So going in the expectations are quite based on my previous experiences and the brand marketing.

On arrival the whole experience is managed very efficiently clubs are left at the door and transferred by the hotel team down to the pick up point close to the courses, everything is tagged for you and ready to go.

The facilities are all very good and pretty much s advertised but what makes the Clubhouse is the staff, I have as mentioned been here before and a core of the team have been there since I first started visiting, they are smiley, attentive but not overly so and make the effort to do the little things well.  Let me cite and exam, we were sat a table in the bar and I ordered a pint of Guinness, I then left the table and wandered out on to the balcony area (the only place you can get a phone reception…probably a good thing!), the waitress who had taken my order rather than leaving it on the table sought em out and delivered the drink to me outside – a tiny thing but it makes a big impact.  Staff retention is so key to providing that consistency and to ensure that as new team members come in they are given great examples with which to work.  Th team are very much led from the front and by example by the lady Manageress, big tick in terms of bringing the brand to life allowing you to “kick back and feel truly relaxed”.  The Club also adopts a very relaxed approach to dress code, smart jeans and trainers are fine – such a contrast to the overly pretentious approach adopted by many clubs that in particular puts off the younger generation so again living the expectation “it’s a long, long way from stuffy rule-bound Clubhouses. Elegant, but not overpowering..”.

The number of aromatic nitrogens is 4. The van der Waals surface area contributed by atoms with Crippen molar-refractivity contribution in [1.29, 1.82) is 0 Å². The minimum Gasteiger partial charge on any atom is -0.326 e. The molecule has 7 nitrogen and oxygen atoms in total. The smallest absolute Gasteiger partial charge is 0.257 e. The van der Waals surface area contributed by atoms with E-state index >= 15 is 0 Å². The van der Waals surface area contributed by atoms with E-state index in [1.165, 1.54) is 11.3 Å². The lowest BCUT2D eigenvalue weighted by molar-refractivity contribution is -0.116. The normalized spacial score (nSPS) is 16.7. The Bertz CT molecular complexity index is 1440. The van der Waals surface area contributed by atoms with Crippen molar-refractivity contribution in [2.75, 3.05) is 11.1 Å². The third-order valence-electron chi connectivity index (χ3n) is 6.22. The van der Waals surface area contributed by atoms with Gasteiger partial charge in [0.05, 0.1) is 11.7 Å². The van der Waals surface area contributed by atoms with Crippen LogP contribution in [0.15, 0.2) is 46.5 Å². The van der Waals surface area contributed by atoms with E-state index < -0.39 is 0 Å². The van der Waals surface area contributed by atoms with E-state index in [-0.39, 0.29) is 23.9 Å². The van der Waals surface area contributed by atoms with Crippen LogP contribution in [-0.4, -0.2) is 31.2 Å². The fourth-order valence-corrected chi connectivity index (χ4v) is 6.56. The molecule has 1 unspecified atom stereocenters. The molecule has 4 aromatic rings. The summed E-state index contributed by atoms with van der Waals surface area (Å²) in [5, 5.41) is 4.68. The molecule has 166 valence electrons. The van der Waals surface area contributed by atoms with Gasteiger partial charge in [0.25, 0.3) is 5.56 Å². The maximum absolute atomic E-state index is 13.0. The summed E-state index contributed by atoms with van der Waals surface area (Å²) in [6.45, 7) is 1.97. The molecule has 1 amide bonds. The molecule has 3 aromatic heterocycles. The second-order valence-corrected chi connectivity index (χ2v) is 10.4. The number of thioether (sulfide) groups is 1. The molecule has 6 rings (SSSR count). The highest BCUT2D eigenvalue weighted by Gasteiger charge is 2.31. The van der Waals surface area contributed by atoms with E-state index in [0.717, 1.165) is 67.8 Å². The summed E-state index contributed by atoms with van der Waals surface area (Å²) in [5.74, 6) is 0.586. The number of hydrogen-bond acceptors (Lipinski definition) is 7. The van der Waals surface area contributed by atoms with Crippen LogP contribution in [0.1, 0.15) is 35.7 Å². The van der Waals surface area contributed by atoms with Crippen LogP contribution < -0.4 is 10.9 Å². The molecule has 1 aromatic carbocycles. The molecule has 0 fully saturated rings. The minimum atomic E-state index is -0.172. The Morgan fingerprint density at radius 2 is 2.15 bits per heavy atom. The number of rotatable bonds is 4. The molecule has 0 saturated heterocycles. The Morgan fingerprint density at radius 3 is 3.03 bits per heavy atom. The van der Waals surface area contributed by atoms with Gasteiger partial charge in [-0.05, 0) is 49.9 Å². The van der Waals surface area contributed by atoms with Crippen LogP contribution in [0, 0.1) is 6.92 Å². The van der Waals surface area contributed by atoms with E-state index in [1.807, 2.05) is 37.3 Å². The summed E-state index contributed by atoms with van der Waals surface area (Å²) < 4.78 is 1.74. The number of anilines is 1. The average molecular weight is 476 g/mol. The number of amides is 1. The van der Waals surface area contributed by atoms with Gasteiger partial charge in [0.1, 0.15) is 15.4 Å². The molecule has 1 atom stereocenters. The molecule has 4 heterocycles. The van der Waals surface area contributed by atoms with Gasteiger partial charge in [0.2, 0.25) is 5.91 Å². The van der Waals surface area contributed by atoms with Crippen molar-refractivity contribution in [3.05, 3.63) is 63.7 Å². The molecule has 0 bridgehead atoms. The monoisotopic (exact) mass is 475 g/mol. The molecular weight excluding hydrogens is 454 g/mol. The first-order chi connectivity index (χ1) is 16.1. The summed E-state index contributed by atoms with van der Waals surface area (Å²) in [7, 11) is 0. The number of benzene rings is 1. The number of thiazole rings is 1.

There is also a Spa on the site and after three rounds in 48 hours I felt the need for a massage, having not booked in advance I was not expecting to get in and duly found that they were booked up, however the took my number and less than half an hour later called to say they could squeeze me in for 30 minutes – perfect.  the actual Spa experience was superb, highly recommended.

So all is well and it sounds like a 10/10 BUT a couple of things let the experience down both to do with the Golf Course not the surrounding experience.  Firstly the course whilst i am no expert golfer even I found some of the greens on one course (the Fidra) more akin to putting on my back lawn rather than a Championship golf course – this was even more of a surprise as it had been used for televised Championship play a few weeks earlier – maybe that was the issue – either way the experience was not good and did not meet the images I had seen or my previous experiences.  Secondly the human factor – the team that manage the golf courses include a group of young men who sort clubs, buggies and no doubt assorted other roles one of which is manning the ‘halfway house’ small retail facilities at the mid point of the round where refreshments are available.  My expectations are the same standard of smiley faces and service that the rest of the Club offers but no instead of smiley faces, simple “how is your round going today” there is pretty much silent service, zero engagement and no proactive conversations which is a real shame.  I suspect that this job is the one they really don’t enjoy but that really should not matter it lets down the other members of the team who work so hard to create that positive atmosphere.